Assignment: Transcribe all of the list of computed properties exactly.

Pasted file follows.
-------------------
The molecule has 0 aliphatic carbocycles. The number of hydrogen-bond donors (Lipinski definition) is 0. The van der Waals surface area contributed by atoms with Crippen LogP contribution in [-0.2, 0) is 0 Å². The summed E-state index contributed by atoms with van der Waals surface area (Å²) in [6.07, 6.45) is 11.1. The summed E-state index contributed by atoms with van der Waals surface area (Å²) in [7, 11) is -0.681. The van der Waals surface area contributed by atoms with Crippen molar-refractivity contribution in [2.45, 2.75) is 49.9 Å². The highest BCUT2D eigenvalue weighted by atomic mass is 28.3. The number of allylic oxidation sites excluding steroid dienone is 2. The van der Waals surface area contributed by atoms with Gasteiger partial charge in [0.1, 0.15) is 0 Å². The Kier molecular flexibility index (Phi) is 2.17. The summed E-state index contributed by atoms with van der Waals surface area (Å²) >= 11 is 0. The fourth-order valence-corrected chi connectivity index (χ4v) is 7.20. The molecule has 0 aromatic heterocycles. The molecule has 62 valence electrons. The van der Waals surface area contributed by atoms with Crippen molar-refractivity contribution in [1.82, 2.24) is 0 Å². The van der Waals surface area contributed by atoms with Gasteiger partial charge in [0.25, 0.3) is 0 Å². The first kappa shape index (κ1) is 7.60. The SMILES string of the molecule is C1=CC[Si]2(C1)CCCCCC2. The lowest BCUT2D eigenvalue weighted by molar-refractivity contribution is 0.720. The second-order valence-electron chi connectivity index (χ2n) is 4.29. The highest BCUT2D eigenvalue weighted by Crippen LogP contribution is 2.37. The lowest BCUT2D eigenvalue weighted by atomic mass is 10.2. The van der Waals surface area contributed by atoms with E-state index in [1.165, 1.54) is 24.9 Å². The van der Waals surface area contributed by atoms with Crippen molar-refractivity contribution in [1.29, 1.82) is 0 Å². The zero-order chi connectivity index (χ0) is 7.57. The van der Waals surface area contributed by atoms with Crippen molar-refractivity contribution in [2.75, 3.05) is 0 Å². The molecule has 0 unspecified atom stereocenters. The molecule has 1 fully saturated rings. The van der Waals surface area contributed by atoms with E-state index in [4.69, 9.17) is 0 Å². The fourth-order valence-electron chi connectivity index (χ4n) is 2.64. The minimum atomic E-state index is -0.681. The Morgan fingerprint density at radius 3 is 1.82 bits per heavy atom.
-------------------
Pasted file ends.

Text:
The molecule has 0 aliphatic carbocycles. The number of hydrogen-bond donors (Lipinski definition) is 0. The van der Waals surface area contributed by atoms with Crippen LogP contribution in [-0.2, 0) is 0 Å². The summed E-state index contributed by atoms with van der Waals surface area (Å²) in [6.07, 6.45) is 11.1. The summed E-state index contributed by atoms with van der Waals surface area (Å²) in [7, 11) is -0.681. The van der Waals surface area contributed by atoms with Crippen molar-refractivity contribution in [2.45, 2.75) is 49.9 Å². The highest BCUT2D eigenvalue weighted by atomic mass is 28.3. The number of allylic oxidation sites excluding steroid dienone is 2. The van der Waals surface area contributed by atoms with Gasteiger partial charge in [0.1, 0.15) is 0 Å². The Kier molecular flexibility index (Phi) is 2.17. The summed E-state index contributed by atoms with van der Waals surface area (Å²) >= 11 is 0. The fourth-order valence-corrected chi connectivity index (χ4v) is 7.20. The molecule has 0 aromatic heterocycles. The molecule has 62 valence electrons. The van der Waals surface area contributed by atoms with Crippen molar-refractivity contribution in [1.82, 2.24) is 0 Å². The van der Waals surface area contributed by atoms with Gasteiger partial charge in [0.25, 0.3) is 0 Å². The first kappa shape index (κ1) is 7.60. The SMILES string of the molecule is C1=CC[Si]2(C1)CCCCCC2. The lowest BCUT2D eigenvalue weighted by molar-refractivity contribution is 0.720. The second-order valence-electron chi connectivity index (χ2n) is 4.29. The highest BCUT2D eigenvalue weighted by Crippen LogP contribution is 2.37. The lowest BCUT2D eigenvalue weighted by atomic mass is 10.2. The van der Waals surface area contributed by atoms with E-state index in [1.165, 1.54) is 24.9 Å². The van der Waals surface area contributed by atoms with Crippen molar-refractivity contribution in [1.29, 1.82) is 0 Å². The zero-order chi connectivity index (χ0) is 7.57. The van der Waals surface area contributed by atoms with Crippen molar-refractivity contribution in [2.75, 3.05) is 0 Å². The molecule has 0 unspecified atom stereocenters. The molecule has 1 fully saturated rings. The van der Waals surface area contributed by atoms with E-state index in [4.69, 9.17) is 0 Å². The fourth-order valence-electron chi connectivity index (χ4n) is 2.64. The minimum atomic E-state index is -0.681. The Morgan fingerprint density at radius 3 is 1.82 bits per heavy atom.